Police findings could lead to Netanyahu indictment

For the first time in the history of Israel, a former prime minister is facing criminal charges.

Police on Tuesday recommended indicting former prime minister Benjamin Netanyahu and several others for alleged financial improprieties. The Netanyahus are also suspected of irregularities concerning gifts.

Netanyahu faces criminal charges, including obstruction of justice, bribery, fraud and breach of trust. His wife, Sara Netanyahu, faces charges of attempted fraud and theft.

Two others face charges, as well: Moshe Leon, the former director-general in the prime minister's office, and Ezra Seidoff, former head of the office's maintenance and housekeeping department.

The National Fraud Squad presented the findings of the seven-month investigation into the affair to state officials, who will decide whether there are grounds to indict.

Speaking on Channel 1, State Attorney Edna Arbel said that "it is true we have followed the investigation, but it would not be proper to respond to the recommendations until we have examined them."

Netanyahu's lawyer, Ya'acov Weinroth, declared: "The recommendations submitted by police have broken all records in the history of the state."

Speaking to the Jerusalem Post, he related to what he called a list of inconsistencies and contradictory charges.

"Police have only recommended, and recommendations are without any judicial meaning," he said. "We hope that after the state attorney examines the file there will be a decision to close it. If not, we will demand a speedy trial that is conducted daily and we plan to present a few surprises."

Responding to the charges, Netanyahu called the police recommendations "completely baseless."

In a statement, the former premier said, "We believe that an objective examination of the evidence will lead to a decision to close the file."

In September, Yediot Aharonot reporters informed police of plans to publish a report regarding work carried out by Jerusalem contractor Avner Amedi for the Netanyahus over an eight-year period, estimated at a value of about $50,000.

After carrying out the work, Amedi submitted an inflated bill for about $110,000 to the prime minister's office but was never paid.

The reporters notified police two weeks before the report was due to appear, allowing investigators to take certain steps that assisted them in the probe before it went public.

Police focused on the attempts by the Netanyahus and other officials to have the bill paid from the budget of the prime minister's office, including jobs Amedi carried out before Netanyahu was elected.

During the police investigation, Amedi turned state's witness and supplied police with details of his nine-year relationship with the Netanyahus and the description of the different jobs he carried out for them.

During the investigation, police searched the Netanyahus' private home and storeroom, where their personal belongings had also been stored after Netanyahu left office. Police discovered that 700 gifts, valued at a total of about $100,000, given to the couple when Netanyahu was in office had been stored with their personal items. Some gifts were being used by the couple in their home, while others were missing.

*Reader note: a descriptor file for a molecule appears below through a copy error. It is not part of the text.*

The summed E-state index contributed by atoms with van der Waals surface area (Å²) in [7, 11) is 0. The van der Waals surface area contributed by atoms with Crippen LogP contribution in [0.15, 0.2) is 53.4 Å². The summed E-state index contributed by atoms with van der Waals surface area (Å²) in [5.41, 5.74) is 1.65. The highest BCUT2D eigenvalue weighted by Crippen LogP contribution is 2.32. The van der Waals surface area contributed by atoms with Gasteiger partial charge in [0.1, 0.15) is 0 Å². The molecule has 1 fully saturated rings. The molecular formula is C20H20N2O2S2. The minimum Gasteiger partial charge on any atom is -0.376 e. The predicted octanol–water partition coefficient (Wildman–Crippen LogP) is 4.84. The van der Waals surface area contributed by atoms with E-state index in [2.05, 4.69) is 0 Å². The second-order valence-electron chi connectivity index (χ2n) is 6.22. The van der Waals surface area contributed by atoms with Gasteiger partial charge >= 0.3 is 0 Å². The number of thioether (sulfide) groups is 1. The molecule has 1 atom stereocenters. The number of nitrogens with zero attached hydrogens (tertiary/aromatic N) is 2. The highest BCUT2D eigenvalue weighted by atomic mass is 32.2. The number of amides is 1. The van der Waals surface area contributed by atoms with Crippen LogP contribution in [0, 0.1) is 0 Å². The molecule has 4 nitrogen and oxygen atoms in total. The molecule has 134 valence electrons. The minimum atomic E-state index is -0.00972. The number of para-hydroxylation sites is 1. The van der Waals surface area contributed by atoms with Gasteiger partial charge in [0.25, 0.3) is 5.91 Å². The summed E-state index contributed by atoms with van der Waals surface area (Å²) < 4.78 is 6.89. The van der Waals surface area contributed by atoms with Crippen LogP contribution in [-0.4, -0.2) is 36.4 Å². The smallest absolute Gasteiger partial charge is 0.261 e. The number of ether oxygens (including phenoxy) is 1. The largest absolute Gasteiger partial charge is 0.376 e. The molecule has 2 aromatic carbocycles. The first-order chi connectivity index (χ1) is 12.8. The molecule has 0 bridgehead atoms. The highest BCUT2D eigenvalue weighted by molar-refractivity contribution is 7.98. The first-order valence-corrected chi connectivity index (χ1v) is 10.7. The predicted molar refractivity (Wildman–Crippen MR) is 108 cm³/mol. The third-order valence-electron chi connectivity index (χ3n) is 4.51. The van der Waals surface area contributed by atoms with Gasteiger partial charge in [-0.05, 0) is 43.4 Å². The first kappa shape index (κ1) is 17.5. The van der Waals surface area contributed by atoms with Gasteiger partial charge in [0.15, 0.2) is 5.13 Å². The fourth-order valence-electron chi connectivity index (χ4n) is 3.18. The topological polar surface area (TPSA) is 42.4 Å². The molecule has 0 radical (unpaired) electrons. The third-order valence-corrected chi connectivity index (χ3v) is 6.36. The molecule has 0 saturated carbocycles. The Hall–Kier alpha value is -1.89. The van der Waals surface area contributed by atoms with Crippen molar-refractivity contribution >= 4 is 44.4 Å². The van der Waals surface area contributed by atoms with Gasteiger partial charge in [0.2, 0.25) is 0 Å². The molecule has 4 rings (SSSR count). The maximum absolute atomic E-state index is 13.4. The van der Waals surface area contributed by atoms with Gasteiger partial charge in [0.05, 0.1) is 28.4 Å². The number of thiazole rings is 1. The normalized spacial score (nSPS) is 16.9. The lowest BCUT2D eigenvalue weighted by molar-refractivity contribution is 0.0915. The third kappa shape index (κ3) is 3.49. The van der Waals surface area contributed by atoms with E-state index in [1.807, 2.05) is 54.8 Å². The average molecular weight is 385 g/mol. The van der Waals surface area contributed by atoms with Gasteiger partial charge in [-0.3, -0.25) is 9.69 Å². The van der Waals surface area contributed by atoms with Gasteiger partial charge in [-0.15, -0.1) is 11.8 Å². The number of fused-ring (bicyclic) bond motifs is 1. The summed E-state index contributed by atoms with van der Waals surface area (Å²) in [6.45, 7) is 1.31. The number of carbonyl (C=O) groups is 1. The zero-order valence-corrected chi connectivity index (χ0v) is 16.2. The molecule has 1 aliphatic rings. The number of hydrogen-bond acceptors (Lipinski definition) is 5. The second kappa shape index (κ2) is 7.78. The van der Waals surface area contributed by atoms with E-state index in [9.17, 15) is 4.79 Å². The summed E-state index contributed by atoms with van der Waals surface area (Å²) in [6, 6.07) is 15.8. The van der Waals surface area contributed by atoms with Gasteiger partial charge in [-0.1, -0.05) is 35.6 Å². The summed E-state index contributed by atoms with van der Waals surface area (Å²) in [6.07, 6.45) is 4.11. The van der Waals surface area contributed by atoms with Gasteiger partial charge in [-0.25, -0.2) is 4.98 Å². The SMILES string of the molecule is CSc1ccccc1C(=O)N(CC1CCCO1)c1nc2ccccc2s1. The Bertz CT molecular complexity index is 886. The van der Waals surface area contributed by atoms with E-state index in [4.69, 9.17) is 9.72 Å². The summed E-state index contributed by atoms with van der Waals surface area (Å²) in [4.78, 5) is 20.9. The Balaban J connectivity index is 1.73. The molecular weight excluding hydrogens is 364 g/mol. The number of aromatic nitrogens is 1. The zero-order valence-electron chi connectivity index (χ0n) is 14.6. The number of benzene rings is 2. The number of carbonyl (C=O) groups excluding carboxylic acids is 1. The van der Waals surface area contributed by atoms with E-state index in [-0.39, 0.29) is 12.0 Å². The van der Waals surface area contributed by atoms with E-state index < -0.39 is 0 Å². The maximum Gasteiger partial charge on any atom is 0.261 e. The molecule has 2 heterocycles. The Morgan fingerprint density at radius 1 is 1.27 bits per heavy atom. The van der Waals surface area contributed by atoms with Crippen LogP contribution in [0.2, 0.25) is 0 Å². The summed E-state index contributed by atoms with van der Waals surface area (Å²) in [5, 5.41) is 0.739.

In summing up the findings, police said they had discovered that labels had been erased from some of the gift boxes and their original wrappings changed in an attempt to disguise their origin.

Police said that Seidoff and Leon had pushed to reach a compromise over the sum due Amedi and attempted to erase the existence of the original bill submitted by the contractor. The actions of the two, police said, not only violated regulations but also showed a disdain for public funds.

In addition, police charged that Seidoff received payment from Amedi to process his bill more quickly.

Netanyahu, in an exclusive interview on Channel 1, called the police recommendations ridiculous.

Regarding charges that Amedi carried out jobs for the couple both before Netanyahu was elected and after he was in office and never received payment, Netanyahu said, "You are right, me and my wife made a mistake that we offered to pay and Amedi kept putting us off…Amedi did not give us services for eight years but carried out removal jobs three times."

He added that a distinction should be made between the work Amedi carried out in an official capacity and work he carried out in a private capacity before Netanyahu was elected.

Netanyahu added that it was inconceivable to charge him with accepting bribes when Amedi himself appeared on Channel 2 and denied allegations of bribes, explaining that he asked for payment for the work but the sum was then disputed.

"When he submitted the inflated bill, I told officials in the prime minister's office not to pay, as the sum was inflated. He was entitled to receive payment for two removals," said Netanyahu.

Regarding the claims that the couple stole gifts, Netanyahu declared that the couple was forced to store the gifts and their personal belongings due to their hasty departure from the prime minister's residence. They planned to review the gifts at a later date and inform the authorities of those they sought to keep, he said.